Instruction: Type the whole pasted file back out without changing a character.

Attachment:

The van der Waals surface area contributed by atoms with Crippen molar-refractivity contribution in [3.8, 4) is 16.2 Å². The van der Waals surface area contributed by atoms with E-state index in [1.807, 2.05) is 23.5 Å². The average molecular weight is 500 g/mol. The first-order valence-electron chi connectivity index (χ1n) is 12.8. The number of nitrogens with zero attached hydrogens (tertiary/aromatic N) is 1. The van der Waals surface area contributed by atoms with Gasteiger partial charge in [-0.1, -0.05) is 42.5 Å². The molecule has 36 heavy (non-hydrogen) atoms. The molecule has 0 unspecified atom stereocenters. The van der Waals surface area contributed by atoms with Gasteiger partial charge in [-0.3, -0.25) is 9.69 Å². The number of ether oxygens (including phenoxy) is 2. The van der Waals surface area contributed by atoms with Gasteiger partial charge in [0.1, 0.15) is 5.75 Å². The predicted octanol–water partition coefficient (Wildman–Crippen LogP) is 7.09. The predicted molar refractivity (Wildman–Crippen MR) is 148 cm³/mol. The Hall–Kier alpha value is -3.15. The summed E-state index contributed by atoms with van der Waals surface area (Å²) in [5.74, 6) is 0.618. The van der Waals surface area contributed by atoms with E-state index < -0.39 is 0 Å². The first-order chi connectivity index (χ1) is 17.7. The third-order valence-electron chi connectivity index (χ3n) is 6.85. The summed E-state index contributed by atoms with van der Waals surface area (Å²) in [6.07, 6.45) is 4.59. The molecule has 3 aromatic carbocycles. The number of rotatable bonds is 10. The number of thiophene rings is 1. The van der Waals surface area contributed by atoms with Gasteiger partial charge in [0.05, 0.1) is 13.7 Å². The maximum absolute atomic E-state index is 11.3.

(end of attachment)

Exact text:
The van der Waals surface area contributed by atoms with Crippen molar-refractivity contribution in [3.8, 4) is 16.2 Å². The van der Waals surface area contributed by atoms with E-state index in [1.807, 2.05) is 23.5 Å². The average molecular weight is 500 g/mol. The first-order valence-electron chi connectivity index (χ1n) is 12.8. The number of nitrogens with zero attached hydrogens (tertiary/aromatic N) is 1. The van der Waals surface area contributed by atoms with Gasteiger partial charge in [-0.1, -0.05) is 42.5 Å². The molecule has 36 heavy (non-hydrogen) atoms. The molecule has 0 unspecified atom stereocenters. The van der Waals surface area contributed by atoms with Gasteiger partial charge in [-0.3, -0.25) is 9.69 Å². The number of ether oxygens (including phenoxy) is 2. The van der Waals surface area contributed by atoms with Gasteiger partial charge in [0.1, 0.15) is 5.75 Å². The predicted octanol–water partition coefficient (Wildman–Crippen LogP) is 7.09. The predicted molar refractivity (Wildman–Crippen MR) is 148 cm³/mol. The Hall–Kier alpha value is -3.15. The summed E-state index contributed by atoms with van der Waals surface area (Å²) in [5.74, 6) is 0.618. The van der Waals surface area contributed by atoms with E-state index < -0.39 is 0 Å². The first-order chi connectivity index (χ1) is 17.7. The third-order valence-electron chi connectivity index (χ3n) is 6.85. The summed E-state index contributed by atoms with van der Waals surface area (Å²) in [6.07, 6.45) is 4.59. The molecule has 3 aromatic carbocycles. The number of rotatable bonds is 10. The number of thiophene rings is 1. The van der Waals surface area contributed by atoms with Gasteiger partial charge in [0.05, 0.1) is 13.7 Å². The maximum absolute atomic E-state index is 11.3.